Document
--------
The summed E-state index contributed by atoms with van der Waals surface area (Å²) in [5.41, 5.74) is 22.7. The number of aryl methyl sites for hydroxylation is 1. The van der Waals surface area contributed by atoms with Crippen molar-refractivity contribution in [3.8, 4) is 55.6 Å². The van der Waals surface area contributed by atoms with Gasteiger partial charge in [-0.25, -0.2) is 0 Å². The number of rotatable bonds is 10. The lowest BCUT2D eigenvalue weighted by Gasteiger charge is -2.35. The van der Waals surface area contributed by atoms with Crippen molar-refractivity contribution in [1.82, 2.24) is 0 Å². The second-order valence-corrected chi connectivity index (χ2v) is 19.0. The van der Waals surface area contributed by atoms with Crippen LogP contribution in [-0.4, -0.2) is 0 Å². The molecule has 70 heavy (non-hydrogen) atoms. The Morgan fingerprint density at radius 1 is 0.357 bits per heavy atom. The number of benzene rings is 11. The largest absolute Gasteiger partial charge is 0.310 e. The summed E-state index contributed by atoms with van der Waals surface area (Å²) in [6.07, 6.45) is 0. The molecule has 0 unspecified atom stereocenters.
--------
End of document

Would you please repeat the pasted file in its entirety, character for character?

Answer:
The summed E-state index contributed by atoms with van der Waals surface area (Å²) in [5.41, 5.74) is 22.7. The number of aryl methyl sites for hydroxylation is 1. The van der Waals surface area contributed by atoms with Crippen molar-refractivity contribution in [3.8, 4) is 55.6 Å². The van der Waals surface area contributed by atoms with Gasteiger partial charge in [-0.25, -0.2) is 0 Å². The number of rotatable bonds is 10. The lowest BCUT2D eigenvalue weighted by Gasteiger charge is -2.35. The van der Waals surface area contributed by atoms with Crippen molar-refractivity contribution in [1.82, 2.24) is 0 Å². The second-order valence-corrected chi connectivity index (χ2v) is 19.0. The van der Waals surface area contributed by atoms with Crippen LogP contribution in [-0.4, -0.2) is 0 Å². The molecule has 70 heavy (non-hydrogen) atoms. The Morgan fingerprint density at radius 1 is 0.357 bits per heavy atom. The number of benzene rings is 11. The largest absolute Gasteiger partial charge is 0.310 e. The summed E-state index contributed by atoms with van der Waals surface area (Å²) in [6.07, 6.45) is 0. The molecule has 0 unspecified atom stereocenters.